Ruinart were back in town last week to launch the Dom Ruinart 2002 vintage champagne during a lunch held at Brown’s Hotel in Mayfair. But first, we had plenty of their non-vintage blanc de blanc, served in magnums to tide us over while we waited for all the guests to arrive. Ruinart is proud of their blanc de blancs and the chardonnay grapes chosen come from villages near the winery with a third coming also from the Montagne de Reims. Frederic thinks that allows Ruinart to produce full bodied and rich wines. The blanc de blanc in magnum was no exception. I think magnums of wine are incredibly sexy and the Ruinart clear glass magnums are indeed an object of beauty. Fresh and vibrant but at the same time, a very elegant champagne.

Ruinart doesn’t have a very large range of champagnes because they want to keep things simple, their philosophy being, simple is best. So for the lunch we were served the non vintage blanc de blanc, the Dom Ruinart 2002 and 1998 and the Dom Ruinart rosé 1996. Only 3 styles of champagne but they are such a joy to drink, it’s hard to feel like you’re missing out.

ham hock

ham hock

The 2002 Dom Ruinart was served with a fillet of Brixham cod on a crab risotto and what a delight. I love the aromas on this champagne. Despite the fact that its already 10 years old, it’s still holding up very well, having a fresh, mineral laden nose. I was also getting loads of chalk and oyster shell aromas and the iodine note that you often find in champagne. There was also a hint of bergamot and fresh hazelnuts, the palate having lush white stone fruits flavours but still retaining a core of tight acidity. A firm champagne full of energy but still having a very approachable quality, with loads of tiny soothing bubbles and a clean finish. I could have drunk the ’02 all day but there were others to try. I would like to taste this champagne again in a few years, Frederic assured us that it had plenty of life in it and that the best was yet to come.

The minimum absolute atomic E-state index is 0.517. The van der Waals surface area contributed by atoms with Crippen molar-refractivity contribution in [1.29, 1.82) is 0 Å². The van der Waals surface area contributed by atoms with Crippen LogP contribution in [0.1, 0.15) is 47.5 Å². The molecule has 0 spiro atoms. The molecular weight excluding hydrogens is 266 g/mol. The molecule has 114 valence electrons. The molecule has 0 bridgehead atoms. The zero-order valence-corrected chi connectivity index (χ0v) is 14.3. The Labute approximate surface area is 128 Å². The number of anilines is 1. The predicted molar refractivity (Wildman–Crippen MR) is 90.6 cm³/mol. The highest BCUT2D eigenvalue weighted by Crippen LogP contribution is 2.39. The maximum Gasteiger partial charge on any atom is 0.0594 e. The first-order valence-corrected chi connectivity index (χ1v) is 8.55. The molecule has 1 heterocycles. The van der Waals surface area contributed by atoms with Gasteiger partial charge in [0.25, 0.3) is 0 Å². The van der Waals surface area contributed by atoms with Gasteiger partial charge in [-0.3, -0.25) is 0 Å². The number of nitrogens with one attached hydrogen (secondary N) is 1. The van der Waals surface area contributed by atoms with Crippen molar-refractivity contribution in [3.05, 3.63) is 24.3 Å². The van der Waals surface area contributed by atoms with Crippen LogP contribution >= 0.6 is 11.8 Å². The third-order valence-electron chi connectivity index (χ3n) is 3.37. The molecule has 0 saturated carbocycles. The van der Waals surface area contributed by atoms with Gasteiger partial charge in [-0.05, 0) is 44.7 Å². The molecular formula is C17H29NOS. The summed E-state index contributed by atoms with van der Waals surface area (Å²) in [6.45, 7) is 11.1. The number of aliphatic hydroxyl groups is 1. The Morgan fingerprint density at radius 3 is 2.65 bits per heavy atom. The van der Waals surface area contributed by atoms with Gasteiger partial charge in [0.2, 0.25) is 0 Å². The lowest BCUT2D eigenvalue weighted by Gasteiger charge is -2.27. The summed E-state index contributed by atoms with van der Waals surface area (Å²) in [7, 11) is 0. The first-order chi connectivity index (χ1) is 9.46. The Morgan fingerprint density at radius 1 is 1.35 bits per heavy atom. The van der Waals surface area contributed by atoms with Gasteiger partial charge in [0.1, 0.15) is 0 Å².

The second course of ham hock and split peas accompanied the Dom Ruinart vintage 1998. The ’98  is already at it’s peak and drinking very well right now. A nose full of gingerbread and candied fruits make this a rich and full champagne. 1998 was a warm year and it is reflected in the fleshiness of the champagne. Paired with ham hock and yellow split peas, the champagne did a good job of working with the salty pork. Frederic predicted that this champagne will only last for a further 9 or 10 years before beginning it’s decline.

'96 rose

’96 rose

The same can’t be said for the Dom Ruinart rosé 1996, still going strong despite being 16 years old already, it’s still got plenty of time. Frederic calls the rose a blanc de blanc of a rosé because only grand cru chardonnay is used as a base and then a small percentage of red wine is added. An intense onion skin colour, the champagne has had plenty of time to mellow and Frederic commented that Ruinart like extended aging times for their champagnes. Rosé champagne is enticing to look at and the ’96 was rather hypnotizing. Smelling like a mix of potpurri had been spilled on a lush forest floor, there were also hints of dried roses and even peat notes scattered about, despite having quite a high dosage (for Ruinart) of 10 grams/litre. It was quite dry with a discernible red fruit flavour profile, accompanied by Goat’s cheese and beetroot relish, the sweetness of the beets really brought out the red fruits in the champagne. A delicious combination.



A well paired menu to the elegant and well defined Ruinart champagnes, what a great way to start the Spring.


  1. Great post! Cheers!

  2. Sophie /

    This article is full of information to know more about Dom Ruinart which is great!